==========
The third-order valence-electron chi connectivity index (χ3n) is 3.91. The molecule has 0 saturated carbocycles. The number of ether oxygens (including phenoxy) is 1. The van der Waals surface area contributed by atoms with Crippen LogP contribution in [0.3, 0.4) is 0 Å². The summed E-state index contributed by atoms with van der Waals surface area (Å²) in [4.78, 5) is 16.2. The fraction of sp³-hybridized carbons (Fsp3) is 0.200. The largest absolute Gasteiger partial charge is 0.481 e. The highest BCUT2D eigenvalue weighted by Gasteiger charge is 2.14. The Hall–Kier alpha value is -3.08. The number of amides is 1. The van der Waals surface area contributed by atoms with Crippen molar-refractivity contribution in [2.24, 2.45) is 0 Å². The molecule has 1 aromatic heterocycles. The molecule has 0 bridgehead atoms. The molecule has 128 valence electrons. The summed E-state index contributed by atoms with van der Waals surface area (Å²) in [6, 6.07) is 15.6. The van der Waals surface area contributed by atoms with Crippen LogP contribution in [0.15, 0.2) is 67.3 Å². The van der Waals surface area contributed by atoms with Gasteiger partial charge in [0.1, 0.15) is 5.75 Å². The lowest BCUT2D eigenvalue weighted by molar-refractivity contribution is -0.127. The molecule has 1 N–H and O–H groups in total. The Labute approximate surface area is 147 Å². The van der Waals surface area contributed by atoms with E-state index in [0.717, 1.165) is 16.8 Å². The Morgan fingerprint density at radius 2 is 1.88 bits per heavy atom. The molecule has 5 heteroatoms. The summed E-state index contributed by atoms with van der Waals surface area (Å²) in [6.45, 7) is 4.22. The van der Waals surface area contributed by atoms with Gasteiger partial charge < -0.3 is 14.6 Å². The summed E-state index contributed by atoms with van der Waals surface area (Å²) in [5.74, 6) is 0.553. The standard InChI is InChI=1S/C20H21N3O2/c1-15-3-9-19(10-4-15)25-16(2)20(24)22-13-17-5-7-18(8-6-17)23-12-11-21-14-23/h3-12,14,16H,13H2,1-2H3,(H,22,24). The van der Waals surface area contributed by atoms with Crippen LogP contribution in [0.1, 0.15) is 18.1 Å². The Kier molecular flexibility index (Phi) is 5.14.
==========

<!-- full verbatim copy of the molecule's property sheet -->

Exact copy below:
The third-order valence-electron chi connectivity index (χ3n) is 3.91. The molecule has 0 saturated carbocycles. The number of ether oxygens (including phenoxy) is 1. The van der Waals surface area contributed by atoms with Crippen LogP contribution in [0.3, 0.4) is 0 Å². The summed E-state index contributed by atoms with van der Waals surface area (Å²) in [4.78, 5) is 16.2. The fraction of sp³-hybridized carbons (Fsp3) is 0.200. The largest absolute Gasteiger partial charge is 0.481 e. The highest BCUT2D eigenvalue weighted by Gasteiger charge is 2.14. The Hall–Kier alpha value is -3.08. The number of amides is 1. The van der Waals surface area contributed by atoms with Crippen molar-refractivity contribution in [2.24, 2.45) is 0 Å². The molecule has 1 aromatic heterocycles. The molecule has 0 bridgehead atoms. The molecule has 128 valence electrons. The summed E-state index contributed by atoms with van der Waals surface area (Å²) in [6, 6.07) is 15.6. The van der Waals surface area contributed by atoms with Crippen LogP contribution in [0.15, 0.2) is 67.3 Å². The van der Waals surface area contributed by atoms with Gasteiger partial charge in [0.1, 0.15) is 5.75 Å². The lowest BCUT2D eigenvalue weighted by molar-refractivity contribution is -0.127. The molecule has 1 N–H and O–H groups in total. The Labute approximate surface area is 147 Å². The van der Waals surface area contributed by atoms with E-state index in [0.717, 1.165) is 16.8 Å². The Morgan fingerprint density at radius 2 is 1.88 bits per heavy atom. The molecule has 5 heteroatoms. The summed E-state index contributed by atoms with van der Waals surface area (Å²) in [6.45, 7) is 4.22. The van der Waals surface area contributed by atoms with Gasteiger partial charge < -0.3 is 14.6 Å². The summed E-state index contributed by atoms with van der Waals surface area (Å²) in [5.74, 6) is 0.553. The standard InChI is InChI=1S/C20H21N3O2/c1-15-3-9-19(10-4-15)25-16(2)20(24)22-13-17-5-7-18(8-6-17)23-12-11-21-14-23/h3-12,14,16H,13H2,1-2H3,(H,22,24). The van der Waals surface area contributed by atoms with Crippen LogP contribution in [0.1, 0.15) is 18.1 Å². The Kier molecular flexibility index (Phi) is 5.14.